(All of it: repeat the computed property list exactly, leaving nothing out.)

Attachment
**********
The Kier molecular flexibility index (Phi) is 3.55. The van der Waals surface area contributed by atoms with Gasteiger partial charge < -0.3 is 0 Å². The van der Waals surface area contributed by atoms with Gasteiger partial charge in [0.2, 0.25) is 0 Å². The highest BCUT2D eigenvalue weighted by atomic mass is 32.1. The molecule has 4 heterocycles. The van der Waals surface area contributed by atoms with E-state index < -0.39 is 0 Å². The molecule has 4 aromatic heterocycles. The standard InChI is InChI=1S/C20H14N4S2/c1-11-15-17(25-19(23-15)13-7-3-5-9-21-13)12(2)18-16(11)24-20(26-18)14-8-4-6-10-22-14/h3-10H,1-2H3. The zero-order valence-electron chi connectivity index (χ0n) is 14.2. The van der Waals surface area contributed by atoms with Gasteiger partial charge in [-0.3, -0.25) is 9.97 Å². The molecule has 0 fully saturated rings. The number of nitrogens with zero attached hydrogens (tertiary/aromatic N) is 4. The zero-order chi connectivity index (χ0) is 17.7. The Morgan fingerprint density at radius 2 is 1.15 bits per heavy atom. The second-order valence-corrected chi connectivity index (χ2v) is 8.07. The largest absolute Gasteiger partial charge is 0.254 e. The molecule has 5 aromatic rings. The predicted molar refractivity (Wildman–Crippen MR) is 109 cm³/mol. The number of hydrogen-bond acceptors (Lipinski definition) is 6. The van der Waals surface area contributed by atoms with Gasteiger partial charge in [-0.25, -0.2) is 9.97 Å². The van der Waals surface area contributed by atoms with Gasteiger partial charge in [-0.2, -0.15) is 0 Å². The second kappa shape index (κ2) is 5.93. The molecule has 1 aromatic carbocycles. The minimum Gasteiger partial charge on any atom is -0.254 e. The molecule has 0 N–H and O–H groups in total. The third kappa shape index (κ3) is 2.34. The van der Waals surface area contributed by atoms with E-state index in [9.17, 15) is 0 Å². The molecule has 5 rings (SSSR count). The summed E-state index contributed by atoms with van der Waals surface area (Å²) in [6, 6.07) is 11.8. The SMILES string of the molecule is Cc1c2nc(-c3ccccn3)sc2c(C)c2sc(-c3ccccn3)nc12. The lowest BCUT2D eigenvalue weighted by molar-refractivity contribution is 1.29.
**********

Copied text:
The Kier molecular flexibility index (Phi) is 3.55. The van der Waals surface area contributed by atoms with Gasteiger partial charge < -0.3 is 0 Å². The van der Waals surface area contributed by atoms with Gasteiger partial charge in [0.2, 0.25) is 0 Å². The highest BCUT2D eigenvalue weighted by atomic mass is 32.1. The molecule has 4 heterocycles. The van der Waals surface area contributed by atoms with E-state index < -0.39 is 0 Å². The molecule has 4 aromatic heterocycles. The standard InChI is InChI=1S/C20H14N4S2/c1-11-15-17(25-19(23-15)13-7-3-5-9-21-13)12(2)18-16(11)24-20(26-18)14-8-4-6-10-22-14/h3-10H,1-2H3. The zero-order valence-electron chi connectivity index (χ0n) is 14.2. The van der Waals surface area contributed by atoms with Gasteiger partial charge in [-0.3, -0.25) is 9.97 Å². The molecule has 0 fully saturated rings. The number of nitrogens with zero attached hydrogens (tertiary/aromatic N) is 4. The zero-order chi connectivity index (χ0) is 17.7. The Morgan fingerprint density at radius 2 is 1.15 bits per heavy atom. The second-order valence-corrected chi connectivity index (χ2v) is 8.07. The largest absolute Gasteiger partial charge is 0.254 e. The molecule has 5 aromatic rings. The predicted molar refractivity (Wildman–Crippen MR) is 109 cm³/mol. The number of hydrogen-bond acceptors (Lipinski definition) is 6. The van der Waals surface area contributed by atoms with Gasteiger partial charge in [-0.25, -0.2) is 9.97 Å². The van der Waals surface area contributed by atoms with Gasteiger partial charge in [-0.2, -0.15) is 0 Å². The second kappa shape index (κ2) is 5.93. The molecule has 1 aromatic carbocycles. The minimum Gasteiger partial charge on any atom is -0.254 e. The molecule has 0 N–H and O–H groups in total. The third kappa shape index (κ3) is 2.34. The van der Waals surface area contributed by atoms with E-state index in [9.17, 15) is 0 Å². The molecule has 5 rings (SSSR count). The summed E-state index contributed by atoms with van der Waals surface area (Å²) in [6, 6.07) is 11.8. The SMILES string of the molecule is Cc1c2nc(-c3ccccn3)sc2c(C)c2sc(-c3ccccn3)nc12. The lowest BCUT2D eigenvalue weighted by molar-refractivity contribution is 1.29.